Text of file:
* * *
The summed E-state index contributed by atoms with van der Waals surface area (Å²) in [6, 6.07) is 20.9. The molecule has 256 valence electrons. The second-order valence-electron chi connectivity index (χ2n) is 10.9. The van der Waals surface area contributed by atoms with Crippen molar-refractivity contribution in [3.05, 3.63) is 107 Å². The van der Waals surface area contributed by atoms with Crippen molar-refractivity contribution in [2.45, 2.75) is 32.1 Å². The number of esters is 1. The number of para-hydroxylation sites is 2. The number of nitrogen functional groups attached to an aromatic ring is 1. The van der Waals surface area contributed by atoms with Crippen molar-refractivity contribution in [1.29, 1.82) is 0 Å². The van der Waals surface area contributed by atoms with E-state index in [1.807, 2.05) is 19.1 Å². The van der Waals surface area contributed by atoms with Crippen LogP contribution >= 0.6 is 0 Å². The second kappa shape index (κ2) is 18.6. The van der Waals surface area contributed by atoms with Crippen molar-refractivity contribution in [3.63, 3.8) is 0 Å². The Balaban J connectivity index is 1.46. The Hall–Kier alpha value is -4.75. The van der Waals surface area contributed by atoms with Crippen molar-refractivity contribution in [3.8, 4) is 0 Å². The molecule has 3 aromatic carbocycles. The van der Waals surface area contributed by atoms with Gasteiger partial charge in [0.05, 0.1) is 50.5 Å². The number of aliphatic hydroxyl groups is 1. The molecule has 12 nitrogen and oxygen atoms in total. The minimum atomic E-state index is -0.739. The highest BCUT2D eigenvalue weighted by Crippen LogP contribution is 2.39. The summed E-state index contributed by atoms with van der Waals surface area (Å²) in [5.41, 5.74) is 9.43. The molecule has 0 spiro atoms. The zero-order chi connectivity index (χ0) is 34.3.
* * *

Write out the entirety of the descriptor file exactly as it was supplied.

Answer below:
The summed E-state index contributed by atoms with van der Waals surface area (Å²) in [6, 6.07) is 20.9. The molecule has 256 valence electrons. The second-order valence-electron chi connectivity index (χ2n) is 10.9. The van der Waals surface area contributed by atoms with Crippen molar-refractivity contribution in [3.05, 3.63) is 107 Å². The van der Waals surface area contributed by atoms with Crippen molar-refractivity contribution in [2.45, 2.75) is 32.1 Å². The number of esters is 1. The number of para-hydroxylation sites is 2. The number of nitrogen functional groups attached to an aromatic ring is 1. The van der Waals surface area contributed by atoms with Crippen molar-refractivity contribution in [1.29, 1.82) is 0 Å². The van der Waals surface area contributed by atoms with E-state index in [1.807, 2.05) is 19.1 Å². The van der Waals surface area contributed by atoms with Crippen LogP contribution >= 0.6 is 0 Å². The second kappa shape index (κ2) is 18.6. The van der Waals surface area contributed by atoms with Crippen molar-refractivity contribution in [3.63, 3.8) is 0 Å². The Balaban J connectivity index is 1.46. The Hall–Kier alpha value is -4.75. The van der Waals surface area contributed by atoms with Crippen molar-refractivity contribution in [3.8, 4) is 0 Å². The molecule has 3 aromatic carbocycles. The van der Waals surface area contributed by atoms with Gasteiger partial charge in [0.05, 0.1) is 50.5 Å². The number of aliphatic hydroxyl groups is 1. The molecule has 12 nitrogen and oxygen atoms in total. The minimum atomic E-state index is -0.739. The highest BCUT2D eigenvalue weighted by Crippen LogP contribution is 2.39. The summed E-state index contributed by atoms with van der Waals surface area (Å²) in [5.41, 5.74) is 9.43. The molecule has 0 spiro atoms. The zero-order chi connectivity index (χ0) is 34.3.